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HEALTH CARE / A reform at risk of being DOA.

March Mon 08, 2010

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The health care reform, an election promise by President Obama, debated over the past year and premised on a supermajority of Democrats while opposed by entrenched Republicans, was upset by the Massachusetts election to replace the late Sen. Edward Kennedy, a long-time supporter of such reform. In a humiliating defeat for the ruling party, Republican Scott Brown was elected over Martha Coakley, and the Democrats lost the vital 60th Senate seat which allows the three-fifths requirement for overcoming a filibuster.

 

Since Scott Brown’s arrival in the Senate, President Obama convened a bipartisan seven-hour summit with long speeches purportedly to come to an agreement on health care incorporating the best from both parties. As an article in The New Republic, “Sink or Swim”, points out, the difference is irreconcilable, as Republicans favor personal responsibility in health care, without accounting for those with bad luck, and Democrats have constructed a bloated program which steals from the rich to insure the poor. Ross Douthat of the New York Times characterized the summit as “Six Hours of Hot Air!” and concluded: “The Democrats have a health care plan that may turn out very, very badly, and the Republicans, for all their protestations, don’t really have a plan at all.”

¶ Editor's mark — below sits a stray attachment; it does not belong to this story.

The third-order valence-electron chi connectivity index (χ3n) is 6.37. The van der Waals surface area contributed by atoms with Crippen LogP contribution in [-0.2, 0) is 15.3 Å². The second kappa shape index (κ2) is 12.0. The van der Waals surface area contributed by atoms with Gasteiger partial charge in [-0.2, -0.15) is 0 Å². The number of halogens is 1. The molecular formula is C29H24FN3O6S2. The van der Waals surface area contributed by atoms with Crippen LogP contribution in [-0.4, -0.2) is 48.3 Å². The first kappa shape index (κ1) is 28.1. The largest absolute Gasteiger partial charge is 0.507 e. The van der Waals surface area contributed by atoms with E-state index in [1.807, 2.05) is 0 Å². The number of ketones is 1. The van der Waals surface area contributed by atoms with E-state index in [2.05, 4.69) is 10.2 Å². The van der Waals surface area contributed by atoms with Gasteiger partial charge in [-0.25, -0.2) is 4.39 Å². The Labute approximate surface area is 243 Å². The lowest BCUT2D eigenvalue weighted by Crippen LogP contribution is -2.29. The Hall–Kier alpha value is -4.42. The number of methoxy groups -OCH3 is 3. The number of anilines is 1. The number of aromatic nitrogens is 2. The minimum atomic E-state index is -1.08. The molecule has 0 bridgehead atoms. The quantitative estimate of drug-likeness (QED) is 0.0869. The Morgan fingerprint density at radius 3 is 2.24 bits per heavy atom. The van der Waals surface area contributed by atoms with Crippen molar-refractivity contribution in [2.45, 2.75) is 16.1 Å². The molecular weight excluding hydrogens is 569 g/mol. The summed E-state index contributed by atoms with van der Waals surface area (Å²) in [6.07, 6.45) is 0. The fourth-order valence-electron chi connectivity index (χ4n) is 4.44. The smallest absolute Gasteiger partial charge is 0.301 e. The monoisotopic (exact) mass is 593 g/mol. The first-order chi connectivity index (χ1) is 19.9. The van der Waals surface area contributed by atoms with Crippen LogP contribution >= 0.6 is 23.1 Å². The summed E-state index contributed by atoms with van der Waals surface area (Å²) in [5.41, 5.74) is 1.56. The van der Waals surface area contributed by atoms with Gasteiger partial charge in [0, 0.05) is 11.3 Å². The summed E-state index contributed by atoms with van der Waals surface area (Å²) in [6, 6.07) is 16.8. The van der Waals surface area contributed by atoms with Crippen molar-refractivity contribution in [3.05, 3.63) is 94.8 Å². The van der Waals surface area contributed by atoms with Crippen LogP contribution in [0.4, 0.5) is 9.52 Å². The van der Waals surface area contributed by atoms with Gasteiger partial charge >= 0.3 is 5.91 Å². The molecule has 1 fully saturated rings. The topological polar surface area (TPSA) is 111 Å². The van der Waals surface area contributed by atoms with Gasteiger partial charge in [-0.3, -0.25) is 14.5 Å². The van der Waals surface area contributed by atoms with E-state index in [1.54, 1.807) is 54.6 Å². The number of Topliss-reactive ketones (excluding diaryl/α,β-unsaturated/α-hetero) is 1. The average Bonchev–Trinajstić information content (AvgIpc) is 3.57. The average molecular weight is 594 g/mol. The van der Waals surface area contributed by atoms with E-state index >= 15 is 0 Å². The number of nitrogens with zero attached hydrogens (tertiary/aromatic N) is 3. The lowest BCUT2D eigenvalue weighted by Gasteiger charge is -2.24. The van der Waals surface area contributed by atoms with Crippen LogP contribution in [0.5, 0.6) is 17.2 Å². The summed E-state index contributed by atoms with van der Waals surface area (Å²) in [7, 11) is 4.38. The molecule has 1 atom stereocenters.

Obama, now in a position to claim “at least I tried”, gave his weekly radio and internet address flanked by medical professionals in lab coats. In response to Republican calls for starting over, he said: “I don't see how another year of negotiations would help. Moreover, the insurance companies aren't starting over.” In a promise he plans to repeat as he makes his last push for the legislation, he stated: “If we act now, all of this will happen this year. Millions of lives will improve. Some will be saved. Many families and small business owners will have health insurance for the very first time in their lives. Doctors and patients will have more control over their health care decisions, and insurance company bureaucrats will have less. This future is within our grasp."

 

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